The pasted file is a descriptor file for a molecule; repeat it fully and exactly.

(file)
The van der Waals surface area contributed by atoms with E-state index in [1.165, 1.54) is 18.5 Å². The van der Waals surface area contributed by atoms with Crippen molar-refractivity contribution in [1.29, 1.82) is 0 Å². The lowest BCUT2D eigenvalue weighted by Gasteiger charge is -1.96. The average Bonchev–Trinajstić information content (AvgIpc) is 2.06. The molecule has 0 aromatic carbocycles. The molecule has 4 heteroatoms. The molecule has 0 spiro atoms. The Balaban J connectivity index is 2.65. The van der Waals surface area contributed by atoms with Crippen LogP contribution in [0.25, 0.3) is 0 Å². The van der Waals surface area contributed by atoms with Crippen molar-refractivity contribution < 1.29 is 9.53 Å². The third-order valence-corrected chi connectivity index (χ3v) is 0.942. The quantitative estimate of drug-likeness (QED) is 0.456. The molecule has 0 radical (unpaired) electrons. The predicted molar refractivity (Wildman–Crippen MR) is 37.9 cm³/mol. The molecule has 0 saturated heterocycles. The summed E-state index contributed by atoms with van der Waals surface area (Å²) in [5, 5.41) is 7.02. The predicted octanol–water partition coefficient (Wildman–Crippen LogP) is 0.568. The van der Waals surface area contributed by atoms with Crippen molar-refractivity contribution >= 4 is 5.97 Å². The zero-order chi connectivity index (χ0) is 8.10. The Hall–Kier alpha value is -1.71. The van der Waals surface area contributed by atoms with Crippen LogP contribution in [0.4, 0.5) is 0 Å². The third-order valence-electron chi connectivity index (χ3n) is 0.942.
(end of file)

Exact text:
The van der Waals surface area contributed by atoms with E-state index in [1.165, 1.54) is 18.5 Å². The van der Waals surface area contributed by atoms with Crippen molar-refractivity contribution in [1.29, 1.82) is 0 Å². The lowest BCUT2D eigenvalue weighted by Gasteiger charge is -1.96. The average Bonchev–Trinajstić information content (AvgIpc) is 2.06. The molecule has 0 aromatic carbocycles. The molecule has 4 heteroatoms. The molecule has 0 spiro atoms. The Balaban J connectivity index is 2.65. The van der Waals surface area contributed by atoms with Crippen LogP contribution in [0.25, 0.3) is 0 Å². The van der Waals surface area contributed by atoms with Crippen molar-refractivity contribution < 1.29 is 9.53 Å². The third-order valence-corrected chi connectivity index (χ3v) is 0.942. The quantitative estimate of drug-likeness (QED) is 0.456. The molecule has 0 radical (unpaired) electrons. The predicted molar refractivity (Wildman–Crippen MR) is 37.9 cm³/mol. The molecule has 0 saturated heterocycles. The summed E-state index contributed by atoms with van der Waals surface area (Å²) in [5, 5.41) is 7.02. The predicted octanol–water partition coefficient (Wildman–Crippen LogP) is 0.568. The van der Waals surface area contributed by atoms with Crippen molar-refractivity contribution >= 4 is 5.97 Å². The zero-order chi connectivity index (χ0) is 8.10. The Hall–Kier alpha value is -1.71. The van der Waals surface area contributed by atoms with Crippen LogP contribution in [0.4, 0.5) is 0 Å². The third-order valence-electron chi connectivity index (χ3n) is 0.942.